Tuesday, January 12, 2016

"The Serious Moonlight"

The serious moonlight glazes the tree leaves,
a frost without warmth, a worn silver plating.
Moonlight’s magic is transformative.
As photographers once dipped blank sheets
of square paper into chemical baths, 
and waited patiently for an image
to emerge from the blank whiteness,
so does moonlight bring us a new world
washed in her pale, cold flames.
This silver star tied to a naked branch,
is so much more under the moon’s caress,
than the limp leaf that dangles helplessly
in the breeze, beaten by the brutal sun.
The diseased branches, the sickly arms
of dying trees imploring for help from
a pitiless, blue, and indifferent sky,
become terrible and wicked
when bathed in moonlight.
We make our wishes upon the stars,
but it is the moon who answers.

Saturday, December 12, 2015

Portrait of the Poet

My mirror’s nature is mutable,
Its function changes with
the length of the day's shadows.
In the morning it is a mother
with a checklist for the day:
face shaven,
teeth brushed,
shirt tucked in (like a badly made bed).
It tells me, “You are ready to set out
into the careless, brutal world.”

In the evening it is a trusted
counselor, dispensing advice
for the night:
“Yes” to this shirt,
“No” to that haircut,
“Yes, you may catch someone’s eye.”
(My mirror isn’t afraid to lie.)

But oh, that 3:00 A.M.
mirror is the mirror of
unvarnished truth, of
hard and harsh honesty.
My flesh is collapsing like
the Greek economy. My
joints ache like the Tin Man’s,
and my face cracks like
an old pie crust. “I am
a troll now,” I think.

A troll. Back in the 80s,
when AIDS was the great
unsolved mystery, and it
seemed A Flock of Seagulls
would be a major band,
a troll is the name I used
for the old men who roosted at
the bar and cackled at each other
like grackles on a telephone wire.

Yes, my 3:00 A.M. mirror
is the teller of savage truths.
But here is another truth.
The eyes are still the eyes
of my youth. The old hopes,
the old longings, the old
defiance is still there.

Yes, I am a troll.
I am a troll and
I shall linger under
bridges, tossing
riddles up at the club-bound
smooth-faced youths
and cackling like a grackle
at the puzzlement in their faces,
as I eat the Billy Goats Gruff.

Friday, August 14, 2015

100 Word Poem

A  brown husk, an old cocoon
adheres to my wall, a gaping hole,
an open mouth marking the spot
where something segmented,
with wings thinner than sparrow’s breath,
with scrambling legs, and unfurling antennae,
emerged knowing all that it would ever know.

Consider the caterpillar who wove this shroud.
Did it understand the impending death of
its present self?  Did it understand the voracious
feeding on plants, the devouring of the leaves offered
to him, communion wafers, life,
nothing symbolic here, being consumed,
destroyed, and transformed to fuel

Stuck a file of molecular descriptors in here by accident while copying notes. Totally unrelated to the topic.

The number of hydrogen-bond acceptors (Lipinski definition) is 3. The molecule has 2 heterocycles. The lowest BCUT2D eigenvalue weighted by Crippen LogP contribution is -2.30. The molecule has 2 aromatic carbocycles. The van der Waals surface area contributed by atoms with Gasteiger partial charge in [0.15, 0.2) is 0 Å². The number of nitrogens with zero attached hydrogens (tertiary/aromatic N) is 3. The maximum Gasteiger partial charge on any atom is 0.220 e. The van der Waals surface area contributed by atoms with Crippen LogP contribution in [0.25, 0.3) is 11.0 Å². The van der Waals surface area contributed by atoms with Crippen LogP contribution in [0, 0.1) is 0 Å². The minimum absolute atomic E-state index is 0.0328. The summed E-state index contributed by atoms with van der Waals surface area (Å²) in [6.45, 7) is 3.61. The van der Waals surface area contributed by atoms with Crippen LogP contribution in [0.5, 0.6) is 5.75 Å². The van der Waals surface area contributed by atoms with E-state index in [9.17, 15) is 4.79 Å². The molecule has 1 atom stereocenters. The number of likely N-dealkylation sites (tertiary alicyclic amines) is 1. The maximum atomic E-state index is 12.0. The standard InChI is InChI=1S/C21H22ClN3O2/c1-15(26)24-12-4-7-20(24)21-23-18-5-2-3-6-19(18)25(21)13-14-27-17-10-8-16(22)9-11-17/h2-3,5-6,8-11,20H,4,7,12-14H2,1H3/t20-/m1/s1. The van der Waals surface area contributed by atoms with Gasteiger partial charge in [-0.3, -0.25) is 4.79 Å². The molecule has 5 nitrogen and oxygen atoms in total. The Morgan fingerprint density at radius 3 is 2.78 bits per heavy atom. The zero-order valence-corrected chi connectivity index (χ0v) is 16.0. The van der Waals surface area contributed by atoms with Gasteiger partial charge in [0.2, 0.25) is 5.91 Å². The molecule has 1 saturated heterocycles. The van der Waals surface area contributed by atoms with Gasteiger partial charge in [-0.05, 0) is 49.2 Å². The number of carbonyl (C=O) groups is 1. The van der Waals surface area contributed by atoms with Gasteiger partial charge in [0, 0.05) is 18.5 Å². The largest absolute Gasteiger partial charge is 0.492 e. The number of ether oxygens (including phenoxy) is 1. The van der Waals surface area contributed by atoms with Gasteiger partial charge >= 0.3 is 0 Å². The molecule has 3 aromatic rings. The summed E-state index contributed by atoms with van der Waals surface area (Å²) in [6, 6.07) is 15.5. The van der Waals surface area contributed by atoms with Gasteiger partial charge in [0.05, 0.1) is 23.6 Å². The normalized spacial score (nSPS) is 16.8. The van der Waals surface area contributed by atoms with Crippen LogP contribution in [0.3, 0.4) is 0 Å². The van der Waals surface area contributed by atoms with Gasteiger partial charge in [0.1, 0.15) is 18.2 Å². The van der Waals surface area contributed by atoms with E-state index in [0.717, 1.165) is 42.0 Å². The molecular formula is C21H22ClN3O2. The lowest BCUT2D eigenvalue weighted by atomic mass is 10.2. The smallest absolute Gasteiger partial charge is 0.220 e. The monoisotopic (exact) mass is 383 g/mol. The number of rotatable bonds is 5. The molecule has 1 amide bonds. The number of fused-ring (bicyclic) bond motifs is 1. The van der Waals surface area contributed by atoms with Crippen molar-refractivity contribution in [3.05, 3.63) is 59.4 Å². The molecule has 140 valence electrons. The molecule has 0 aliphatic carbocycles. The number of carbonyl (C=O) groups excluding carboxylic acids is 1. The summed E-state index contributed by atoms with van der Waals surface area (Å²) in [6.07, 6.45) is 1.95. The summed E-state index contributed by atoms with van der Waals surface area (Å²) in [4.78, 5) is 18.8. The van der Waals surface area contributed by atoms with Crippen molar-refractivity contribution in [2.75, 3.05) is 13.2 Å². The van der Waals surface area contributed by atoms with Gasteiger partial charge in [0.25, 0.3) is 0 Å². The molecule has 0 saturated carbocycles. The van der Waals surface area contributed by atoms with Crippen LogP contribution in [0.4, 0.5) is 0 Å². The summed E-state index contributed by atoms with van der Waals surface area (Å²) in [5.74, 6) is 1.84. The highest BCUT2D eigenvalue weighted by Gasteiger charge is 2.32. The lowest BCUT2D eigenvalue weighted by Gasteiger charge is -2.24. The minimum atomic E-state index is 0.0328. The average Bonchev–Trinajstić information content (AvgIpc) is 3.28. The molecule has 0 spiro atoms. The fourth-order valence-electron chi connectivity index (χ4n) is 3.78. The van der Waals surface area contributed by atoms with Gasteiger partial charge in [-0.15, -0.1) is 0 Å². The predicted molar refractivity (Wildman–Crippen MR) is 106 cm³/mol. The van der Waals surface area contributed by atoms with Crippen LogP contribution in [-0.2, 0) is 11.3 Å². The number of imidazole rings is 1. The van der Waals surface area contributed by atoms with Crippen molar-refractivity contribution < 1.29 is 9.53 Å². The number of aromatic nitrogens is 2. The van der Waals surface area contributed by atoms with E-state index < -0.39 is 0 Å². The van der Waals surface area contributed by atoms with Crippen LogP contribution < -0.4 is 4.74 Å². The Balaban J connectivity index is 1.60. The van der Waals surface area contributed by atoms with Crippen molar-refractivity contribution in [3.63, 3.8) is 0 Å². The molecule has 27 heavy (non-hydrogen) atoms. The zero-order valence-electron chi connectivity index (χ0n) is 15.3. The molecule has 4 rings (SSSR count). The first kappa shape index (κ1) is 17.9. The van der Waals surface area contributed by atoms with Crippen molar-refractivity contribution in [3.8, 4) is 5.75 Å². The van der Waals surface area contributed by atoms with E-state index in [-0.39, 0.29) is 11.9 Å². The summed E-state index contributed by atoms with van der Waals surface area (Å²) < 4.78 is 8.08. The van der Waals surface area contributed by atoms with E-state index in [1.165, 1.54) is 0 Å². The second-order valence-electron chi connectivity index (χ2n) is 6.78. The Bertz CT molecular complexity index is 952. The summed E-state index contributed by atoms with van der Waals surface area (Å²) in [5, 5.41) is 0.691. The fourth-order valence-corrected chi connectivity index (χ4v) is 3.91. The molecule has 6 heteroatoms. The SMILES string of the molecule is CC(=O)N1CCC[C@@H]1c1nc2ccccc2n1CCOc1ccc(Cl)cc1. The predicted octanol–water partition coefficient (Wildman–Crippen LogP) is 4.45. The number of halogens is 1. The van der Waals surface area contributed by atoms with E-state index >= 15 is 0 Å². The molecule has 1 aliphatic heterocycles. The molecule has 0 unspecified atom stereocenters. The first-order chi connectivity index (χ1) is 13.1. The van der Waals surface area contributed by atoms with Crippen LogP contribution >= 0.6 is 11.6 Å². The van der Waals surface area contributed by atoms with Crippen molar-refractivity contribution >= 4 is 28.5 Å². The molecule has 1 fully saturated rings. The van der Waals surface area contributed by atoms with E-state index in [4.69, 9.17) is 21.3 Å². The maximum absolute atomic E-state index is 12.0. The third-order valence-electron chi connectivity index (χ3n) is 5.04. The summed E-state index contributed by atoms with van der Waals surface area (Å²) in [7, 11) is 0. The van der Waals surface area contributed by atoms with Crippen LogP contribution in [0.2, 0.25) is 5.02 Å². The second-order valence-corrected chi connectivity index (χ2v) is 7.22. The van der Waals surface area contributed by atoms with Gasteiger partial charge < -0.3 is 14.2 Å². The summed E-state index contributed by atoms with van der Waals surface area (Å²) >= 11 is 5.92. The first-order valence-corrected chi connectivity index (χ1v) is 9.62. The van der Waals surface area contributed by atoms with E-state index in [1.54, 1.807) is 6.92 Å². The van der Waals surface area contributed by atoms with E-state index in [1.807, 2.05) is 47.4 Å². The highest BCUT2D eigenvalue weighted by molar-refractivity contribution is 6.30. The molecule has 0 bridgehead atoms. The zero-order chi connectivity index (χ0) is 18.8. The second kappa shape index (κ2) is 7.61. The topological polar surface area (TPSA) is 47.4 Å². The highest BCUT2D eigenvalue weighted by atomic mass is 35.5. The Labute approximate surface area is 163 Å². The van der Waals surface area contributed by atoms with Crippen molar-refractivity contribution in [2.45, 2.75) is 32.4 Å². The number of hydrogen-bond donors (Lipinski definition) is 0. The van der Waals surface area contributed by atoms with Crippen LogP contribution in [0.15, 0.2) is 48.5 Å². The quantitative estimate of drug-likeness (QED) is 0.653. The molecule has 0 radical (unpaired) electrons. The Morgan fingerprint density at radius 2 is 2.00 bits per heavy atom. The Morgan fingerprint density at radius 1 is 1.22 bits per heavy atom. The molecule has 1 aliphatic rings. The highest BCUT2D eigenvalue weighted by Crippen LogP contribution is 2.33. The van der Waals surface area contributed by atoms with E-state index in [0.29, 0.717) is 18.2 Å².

a future transformation?

 Life consumes life; death is a pause between bites.

Sunday, July 19, 2015

My belly proceeds me into every room,
a vanguard, announcing my prescence,
a hairy melon, the fruit of my labors,
my corpulent calling card that I wear
the way a peacock wears his tail.
My belly is territorial. He surveys
the room looking for other bellies
to fight, making sure he is mightiest.
Other bellies hide under ribs and
behind belts in fear. Stains adorn
my belley's face like warpaint. No
food escaping from a fork finds
refuge on the floor; my belly
catches them all. No table contains
him; he pushes them all away.
My belly adores to petted. People
pat him for luck, as they would
pat a statue of the Buddha in a Chinese
restaurant. They gather him in their
hands and scrunch him together the
way people hold the face of a friendly
pit-bull between their hands.
Expectant mothers in their ninth
month approach pressing
their ripeness against mine, asking
for the blessing my belly may bestow.
Lovers rest their heads on my
belly. "Panzon" they murmur. "Corazon"
they sigh and kiss him him in adoration while I read a book. My belly demands
his privacy.
My belly is a cruel taskmaster. He
leads me from the base of my spine,
his grip there is relentless, painful, and
my knrees are crumbling under
his weight. He doesn't know, and
please don't tell him, but I am
contemplating a divorce.
He will be fine. I know he will.
He will meet new people, maybe travel,
maybe buy a sports car. My
worries are for me. Like widows,
like mothers whose children are
grown, like men who've lost their
professions, I wonder...
who will I be on my own?

Wednesday, July 15, 2015

Each cigarette is my last one,
the jagged inhale in the morning,
the ending of my day in the evening,
the break for contemplation in the middle
of the day. Each one is my last one.
Why do we do that which harms us?
We smoke, drink, and eat our days.
Maybe we weren’t meant for so much plenty.
Maybe our success is our failure.
Maybe Wilde got it wrong.
Each man doesn’t kill the thing he loves.
Each man is killed by the thing he loves.
The origin of dust is a mystery.
No motes float in the sunbeams
spearing through my windows,
no sandstorms rage outside my door,
yet the grey film builds silently
on my books, my shelves, my hats.
Dust is a silent vandal, covering furniture,
then houses, then entire cities.  Dust is
time made visible, permeating everything,
swallowing everything, yet as gradual
as raindrops carrying a mountain
to the sea.  We flail at it with
lemon-scented rags, but still it
comes, falling, slowly, as inevitable
as our own deaths. Even then, we don’t escape
the dust. We become one with it, and in turn,
land on some future window or door,
shouting a mute warning,
dismissed with the flick of a feather,
yet always, oh always, returning.
Heed the dust, my friends, and remember,
what we wipe away today,

is what we become tomorrow.

Wednesday, May 27, 2015

The Novena for this cycle is to write about what you would do if a doctor gave you only nine days to live.

Nine Days Left
An absurdly precise medical prediction